People are lovely, but your time is always short. Working lunches work; breakfasts should, but not everywhere and certainly not in winter; and dinners are dead!

It is getting harder for financial advisers to find time for meetings as the level of administration and regulatory requirements such as Mifid II and GDPR takes up more and more of their time.

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The big shrink  

Our industry is shrinking. There is a dwindling number of financial advisers.

From about 250,000 in the days of ‘high street advice’ to the 25,000 individuals today, firms still providing independent advice are decreasing at a time when the need is greater than ever, especially as so many people are now having to contribute to their own pensions.

And distribution is being bought by manufacturing – nearly every week there is news of another asset management firm buying up another financial adviser or wealth management firm, and these movers include the likes of both Standard Life and Old Mutual.

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Client care

You really should care about your clients, as they absolutely do matter.

Technology, information availability and competitive pressures mean you simply must put clients first if you want to succeed.

This focus is certainly very evident in the successful businesses we are lucky enough to be working with.

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Jargon

There is too much industry jargon – DFM, MPS, CIP, alpha, beta, volatility, etc...

Simply making communications understandable (and interesting) to the public should be an industry-wide objective.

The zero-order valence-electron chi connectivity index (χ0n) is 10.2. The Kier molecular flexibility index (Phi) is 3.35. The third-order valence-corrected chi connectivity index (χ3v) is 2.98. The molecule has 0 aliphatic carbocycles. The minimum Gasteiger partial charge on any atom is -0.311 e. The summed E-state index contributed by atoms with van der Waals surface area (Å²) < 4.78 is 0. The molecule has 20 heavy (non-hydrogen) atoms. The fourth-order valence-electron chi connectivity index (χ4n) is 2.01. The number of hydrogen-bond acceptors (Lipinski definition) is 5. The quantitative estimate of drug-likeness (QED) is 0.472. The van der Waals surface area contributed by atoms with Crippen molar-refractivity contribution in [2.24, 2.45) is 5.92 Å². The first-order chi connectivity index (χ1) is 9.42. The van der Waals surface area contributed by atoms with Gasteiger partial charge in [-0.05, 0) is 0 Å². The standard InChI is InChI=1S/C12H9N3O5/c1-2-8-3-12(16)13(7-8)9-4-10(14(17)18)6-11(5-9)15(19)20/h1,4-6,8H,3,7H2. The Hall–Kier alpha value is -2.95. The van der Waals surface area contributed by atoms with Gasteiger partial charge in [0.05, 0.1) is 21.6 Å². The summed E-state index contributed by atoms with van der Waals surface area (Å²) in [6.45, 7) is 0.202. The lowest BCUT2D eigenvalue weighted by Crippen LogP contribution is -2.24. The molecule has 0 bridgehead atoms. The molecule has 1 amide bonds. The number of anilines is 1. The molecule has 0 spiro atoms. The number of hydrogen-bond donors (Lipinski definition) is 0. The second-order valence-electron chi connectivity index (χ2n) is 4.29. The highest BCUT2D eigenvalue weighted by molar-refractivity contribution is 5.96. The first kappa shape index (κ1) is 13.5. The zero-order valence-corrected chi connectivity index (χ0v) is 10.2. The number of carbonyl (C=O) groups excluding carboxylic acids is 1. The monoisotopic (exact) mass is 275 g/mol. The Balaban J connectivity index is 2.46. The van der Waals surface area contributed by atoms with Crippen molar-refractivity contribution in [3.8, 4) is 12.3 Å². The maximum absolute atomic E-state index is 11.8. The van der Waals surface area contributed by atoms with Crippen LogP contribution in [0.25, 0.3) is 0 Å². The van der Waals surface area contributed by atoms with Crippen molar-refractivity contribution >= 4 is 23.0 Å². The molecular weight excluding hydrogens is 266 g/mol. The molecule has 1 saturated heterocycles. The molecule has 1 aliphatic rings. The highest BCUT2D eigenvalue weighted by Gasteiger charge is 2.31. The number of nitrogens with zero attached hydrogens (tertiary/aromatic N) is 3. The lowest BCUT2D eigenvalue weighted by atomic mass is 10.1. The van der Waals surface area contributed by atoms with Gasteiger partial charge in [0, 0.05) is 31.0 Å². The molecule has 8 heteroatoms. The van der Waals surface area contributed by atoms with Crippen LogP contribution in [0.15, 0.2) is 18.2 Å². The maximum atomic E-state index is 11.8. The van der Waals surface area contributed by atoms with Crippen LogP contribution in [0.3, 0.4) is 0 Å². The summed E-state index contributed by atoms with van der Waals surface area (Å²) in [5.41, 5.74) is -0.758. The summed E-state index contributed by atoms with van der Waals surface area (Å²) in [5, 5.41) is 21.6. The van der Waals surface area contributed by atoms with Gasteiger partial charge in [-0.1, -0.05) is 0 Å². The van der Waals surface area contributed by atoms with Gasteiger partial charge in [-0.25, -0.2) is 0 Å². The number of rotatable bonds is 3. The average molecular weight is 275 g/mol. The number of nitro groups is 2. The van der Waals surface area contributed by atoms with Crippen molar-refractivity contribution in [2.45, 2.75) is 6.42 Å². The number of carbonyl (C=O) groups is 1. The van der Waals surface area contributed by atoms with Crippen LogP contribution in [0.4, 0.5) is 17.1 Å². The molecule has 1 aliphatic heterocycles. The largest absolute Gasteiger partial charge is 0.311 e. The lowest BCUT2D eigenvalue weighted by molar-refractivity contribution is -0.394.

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Parking and roadworks

Trains, planes and automobiles. Travel is tiring but technology is helping – think Waze, TripAdvisor, National Rail and Booking.com. Use them to make life easier.

And traffic is getting worse. Try the M6 for parking-cone heaven – a memorable six-hour journey from Preston to the Home Counties proved testament to this giant set of roadworks!

Always allow plenty of time, especially in and around town centres such as Edinburgh, where roadworks and parking can be a nightmare.

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Dodgy hotels  

The UK is beautiful – parts of Yorkshire and Devon are among our favourites. But hotels sometimes look better on the internet!

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Size isn't everything

Size is often important, but not that important. Fund size seems such an important issue, but really should not be when you think how liquid most underlying fund assets are.

Perhaps firms are quietly asking how committed you are to their market?

And always keep performing – performance numbers really do help sell units, but not without service, support, information and meetings.

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Rejection

Cold-calling needs thick skin, and securing meetings is simply hard. One in 70 is the industry norm, which means a lot of time on the phone.

Learning how to cope with rejection is a must – thank goodness we are not all actors who have to deal with this as part of their jobs every day.

Patience is a virtue, and clear communication is vitally important – tell them what you are going to tell them, tell them, and then tell them what you told them and repeat.

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Burger therapy

Do not hesitate to ask for help. Whether it is for the name of another firm to visit in the area or simply a good venue to hold events – always ask.

And if you have had a tough day, you cannot beat a burger and chips, perhaps washed down with a pale ale. So get on those phones, hit the road and get out to meetings — you will find our industry is full of great people who are so focused on getting it right for their clients.

We are very much looking forward to more meetings around the UK in our second year.